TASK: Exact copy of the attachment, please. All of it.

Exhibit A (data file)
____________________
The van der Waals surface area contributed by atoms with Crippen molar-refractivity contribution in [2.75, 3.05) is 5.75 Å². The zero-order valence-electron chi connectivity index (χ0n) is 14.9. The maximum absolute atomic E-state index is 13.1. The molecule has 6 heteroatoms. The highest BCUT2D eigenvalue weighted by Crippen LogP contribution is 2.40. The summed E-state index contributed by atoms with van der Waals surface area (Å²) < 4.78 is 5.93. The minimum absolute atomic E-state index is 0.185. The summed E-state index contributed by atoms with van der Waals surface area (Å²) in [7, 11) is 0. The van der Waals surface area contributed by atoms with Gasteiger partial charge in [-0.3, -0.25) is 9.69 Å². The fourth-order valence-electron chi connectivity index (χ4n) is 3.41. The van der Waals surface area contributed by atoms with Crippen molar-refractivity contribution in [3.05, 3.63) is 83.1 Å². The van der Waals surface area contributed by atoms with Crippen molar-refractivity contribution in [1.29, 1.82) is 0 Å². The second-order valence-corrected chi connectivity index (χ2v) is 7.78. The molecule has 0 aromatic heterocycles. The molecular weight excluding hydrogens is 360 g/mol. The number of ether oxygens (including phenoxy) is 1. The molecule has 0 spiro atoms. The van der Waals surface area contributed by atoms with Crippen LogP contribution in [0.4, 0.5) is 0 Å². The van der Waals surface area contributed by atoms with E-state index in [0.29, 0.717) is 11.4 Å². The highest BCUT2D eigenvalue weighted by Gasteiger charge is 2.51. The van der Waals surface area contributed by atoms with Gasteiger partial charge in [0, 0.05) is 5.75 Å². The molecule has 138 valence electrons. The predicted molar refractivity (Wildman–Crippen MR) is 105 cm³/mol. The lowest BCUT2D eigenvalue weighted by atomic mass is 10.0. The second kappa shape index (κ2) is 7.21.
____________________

The van der Waals surface area contributed by atoms with Crippen molar-refractivity contribution in [2.75, 3.05) is 5.75 Å². The zero-order valence-electron chi connectivity index (χ0n) is 14.9. The maximum absolute atomic E-state index is 13.1. The molecule has 6 heteroatoms. The highest BCUT2D eigenvalue weighted by Crippen LogP contribution is 2.40. The summed E-state index contributed by atoms with van der Waals surface area (Å²) < 4.78 is 5.93. The minimum absolute atomic E-state index is 0.185. The summed E-state index contributed by atoms with van der Waals surface area (Å²) in [7, 11) is 0. The van der Waals surface area contributed by atoms with Gasteiger partial charge in [-0.3, -0.25) is 9.69 Å². The fourth-order valence-electron chi connectivity index (χ4n) is 3.41. The van der Waals surface area contributed by atoms with Crippen molar-refractivity contribution in [3.05, 3.63) is 83.1 Å². The van der Waals surface area contributed by atoms with Crippen molar-refractivity contribution in [1.29, 1.82) is 0 Å². The second-order valence-corrected chi connectivity index (χ2v) is 7.78. The molecule has 0 aromatic heterocycles. The molecular weight excluding hydrogens is 360 g/mol. The number of ether oxygens (including phenoxy) is 1. The molecule has 0 spiro atoms. The van der Waals surface area contributed by atoms with Crippen LogP contribution in [0.4, 0.5) is 0 Å². The van der Waals surface area contributed by atoms with E-state index in [0.29, 0.717) is 11.4 Å². The highest BCUT2D eigenvalue weighted by Gasteiger charge is 2.51. The van der Waals surface area contributed by atoms with Gasteiger partial charge in [0, 0.05) is 5.75 Å². The molecule has 138 valence electrons. The predicted molar refractivity (Wildman–Crippen MR) is 105 cm³/mol. The lowest BCUT2D eigenvalue weighted by atomic mass is 10.0. The second kappa shape index (κ2) is 7.21.